The evolution of cucumber UI test steps

I’m currently the framework/lead developer of a UI testing framework using Selenium WebDriver and Cucumber (written in Javascript using the bindings).  In an ideal world, cucumber test steps have no reference to anything beyond what is visible to the user in the user interface:

And I enter Password1 in the Password field
And I click the Log In button

In the initial version of the test steps that I wrote, I made steps like this reusable by allowing the test creator to enter custom data in reusable steps:

And I enter "Password1" in the "Password" field
And I click the "Log In" button

Where the text in parentheses is a variable, allowing the same step to be used for any similar field:

And I enter "johndoe" in the "Username" field
And I enter "Password1" in the "Password" field

The Javascript code behind these cucumber steps made certain assumptions about how the UI text was associated with the UI objects that the user needed to interact with, but this was hidden from the author of the cucumber steps. In the examples above, the assumption was that the text associated with the input field was contained in an associated <label> tag, e.g.,

<label for="username">Username</label>
<input type="text" name="username>

Another example step:

And I click the "Submit" button

which corresponds to this DOM element:

 <input type="submit" value="Submit">

For our applications that are actively under development, we discussed the need for consistent UI conventions with our developers and they agreed to abide by a set of UI design patterns. Since the agreed upon patterns represented best practices in HTML UI development in addition to making automation easier, our developers were agreeable. Afterwards, if we started to automate a new UI screen and discovered that it did not conform to the agreed-upon patterns, we filed a design-for-testability bug and the UI would be changed.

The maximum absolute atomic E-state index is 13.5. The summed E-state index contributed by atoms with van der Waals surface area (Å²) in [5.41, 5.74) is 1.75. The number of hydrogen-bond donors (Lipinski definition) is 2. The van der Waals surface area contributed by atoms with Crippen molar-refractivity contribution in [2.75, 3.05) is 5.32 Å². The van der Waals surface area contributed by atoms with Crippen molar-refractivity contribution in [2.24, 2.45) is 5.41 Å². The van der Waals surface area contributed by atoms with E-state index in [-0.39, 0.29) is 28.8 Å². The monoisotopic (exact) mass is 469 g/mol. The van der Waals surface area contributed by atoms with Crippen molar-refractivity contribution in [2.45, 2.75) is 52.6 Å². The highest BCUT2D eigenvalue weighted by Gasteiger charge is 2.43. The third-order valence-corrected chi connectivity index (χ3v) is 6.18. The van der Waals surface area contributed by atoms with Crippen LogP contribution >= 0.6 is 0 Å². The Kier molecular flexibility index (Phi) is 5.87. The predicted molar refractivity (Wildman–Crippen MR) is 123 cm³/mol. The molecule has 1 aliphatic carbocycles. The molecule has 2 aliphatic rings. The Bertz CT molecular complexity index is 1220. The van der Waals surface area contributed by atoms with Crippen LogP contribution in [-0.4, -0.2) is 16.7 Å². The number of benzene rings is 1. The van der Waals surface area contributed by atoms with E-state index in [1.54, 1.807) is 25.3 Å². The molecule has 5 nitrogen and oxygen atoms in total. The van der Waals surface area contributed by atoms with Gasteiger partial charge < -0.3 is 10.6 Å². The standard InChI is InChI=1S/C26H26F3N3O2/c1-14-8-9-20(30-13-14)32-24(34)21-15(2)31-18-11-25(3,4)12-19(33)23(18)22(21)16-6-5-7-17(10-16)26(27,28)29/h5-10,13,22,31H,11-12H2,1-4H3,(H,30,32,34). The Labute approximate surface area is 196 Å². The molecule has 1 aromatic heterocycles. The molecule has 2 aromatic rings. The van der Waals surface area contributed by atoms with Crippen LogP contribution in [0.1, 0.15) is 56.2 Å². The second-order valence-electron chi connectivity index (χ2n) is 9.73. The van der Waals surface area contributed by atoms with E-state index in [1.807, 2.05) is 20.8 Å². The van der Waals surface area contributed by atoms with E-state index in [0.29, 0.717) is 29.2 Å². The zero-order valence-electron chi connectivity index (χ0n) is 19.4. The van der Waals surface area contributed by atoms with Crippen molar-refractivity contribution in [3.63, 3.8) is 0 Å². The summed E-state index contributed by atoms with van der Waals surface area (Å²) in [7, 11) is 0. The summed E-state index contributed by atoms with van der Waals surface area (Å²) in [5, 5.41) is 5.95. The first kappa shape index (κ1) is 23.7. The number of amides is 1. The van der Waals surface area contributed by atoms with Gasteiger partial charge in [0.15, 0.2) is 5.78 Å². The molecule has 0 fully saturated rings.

In the next phase of our automation project, we began to  to automate some of our legacy applications, and we quickly discovered that the developers had not been nearly as consistent with the UI designs of these applications: the assumptions behind our existing cucumber steps did not always hold true. Since these applications will eventually be phased out, the company is carefully limiting the amount of development work that is put into them. Therefore, we could not request that the UIs be changed to enable them to conform to the design patterns we had agreed upon for our new UIs.

To accommodate automation of these applications, we had to deviate from the cucumber principle that the test writer doesn’t need to know any more about the UI than what they can see. We developed some steps for other common UI patterns, and our automated test developers had to look at the DOM of the elements they needed to interact with in order to decide which step to use, such as:

And I enter "johndoe" in the input text field with name "username"

which corresponds to the input text field:

<input type="text" name="username">


And I click the button that contains the text "Submit"

which corresponds to:


(In that step, the ‘contains’ is the part that requires the user to understand the DOM and which differentiates this step from other steps related to buttons).

To my pleasant surprise, even our manual testers who didn’t really have any significant experience with HTML or the DOM learned these UI patterns quickly and adapted to them.

For the most part, we discovered that the UIs of our legacy applications, while not as conducive to the spirit of cucumber, still used only a fairly small set of UI conventions. We coded some more reusable steps for those other conventions and covered probably 90% of the cases that we encountered.

Eventually, I had to add some steps for the more obtuse UI design cases, such as:

And I enter "johndoe" in the "input" field with attribute "custom_attribute_name" with value "x_username"

I’m the first to admit that that is an ugly, ugly step, but steps like this allow us to automate the other 10% of UI designs that lie outside the conventions outlined above, and we’ve only had to use these types of steps a few times.

It did not take us long to create a library of steps that accommodate all of our standard UI interactions. I don’t think I’ve added a general-purpose UI interaction step in a couple of months, which is awesome.